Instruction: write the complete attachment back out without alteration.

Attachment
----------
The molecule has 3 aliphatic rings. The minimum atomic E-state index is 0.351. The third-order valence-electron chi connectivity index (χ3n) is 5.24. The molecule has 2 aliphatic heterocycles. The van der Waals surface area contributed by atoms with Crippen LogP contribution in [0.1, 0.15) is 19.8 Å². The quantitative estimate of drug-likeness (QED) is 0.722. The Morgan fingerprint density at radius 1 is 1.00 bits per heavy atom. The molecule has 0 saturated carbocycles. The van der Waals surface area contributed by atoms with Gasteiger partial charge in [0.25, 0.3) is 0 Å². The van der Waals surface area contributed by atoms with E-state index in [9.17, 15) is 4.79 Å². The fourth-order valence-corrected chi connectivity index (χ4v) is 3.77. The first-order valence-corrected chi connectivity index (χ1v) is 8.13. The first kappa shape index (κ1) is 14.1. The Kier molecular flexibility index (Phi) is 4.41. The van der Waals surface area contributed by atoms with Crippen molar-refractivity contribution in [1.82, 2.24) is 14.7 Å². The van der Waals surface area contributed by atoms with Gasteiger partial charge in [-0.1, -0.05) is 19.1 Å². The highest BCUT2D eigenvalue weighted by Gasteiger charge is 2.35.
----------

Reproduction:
The molecule has 3 aliphatic rings. The minimum atomic E-state index is 0.351. The third-order valence-electron chi connectivity index (χ3n) is 5.24. The molecule has 2 aliphatic heterocycles. The van der Waals surface area contributed by atoms with Crippen LogP contribution in [0.1, 0.15) is 19.8 Å². The quantitative estimate of drug-likeness (QED) is 0.722. The Morgan fingerprint density at radius 1 is 1.00 bits per heavy atom. The molecule has 0 saturated carbocycles. The van der Waals surface area contributed by atoms with Gasteiger partial charge in [0.25, 0.3) is 0 Å². The van der Waals surface area contributed by atoms with E-state index in [9.17, 15) is 4.79 Å². The fourth-order valence-corrected chi connectivity index (χ4v) is 3.77. The first-order valence-corrected chi connectivity index (χ1v) is 8.13. The first kappa shape index (κ1) is 14.1. The Kier molecular flexibility index (Phi) is 4.41. The van der Waals surface area contributed by atoms with Crippen molar-refractivity contribution in [1.82, 2.24) is 14.7 Å². The van der Waals surface area contributed by atoms with Gasteiger partial charge in [-0.1, -0.05) is 19.1 Å². The highest BCUT2D eigenvalue weighted by Gasteiger charge is 2.35.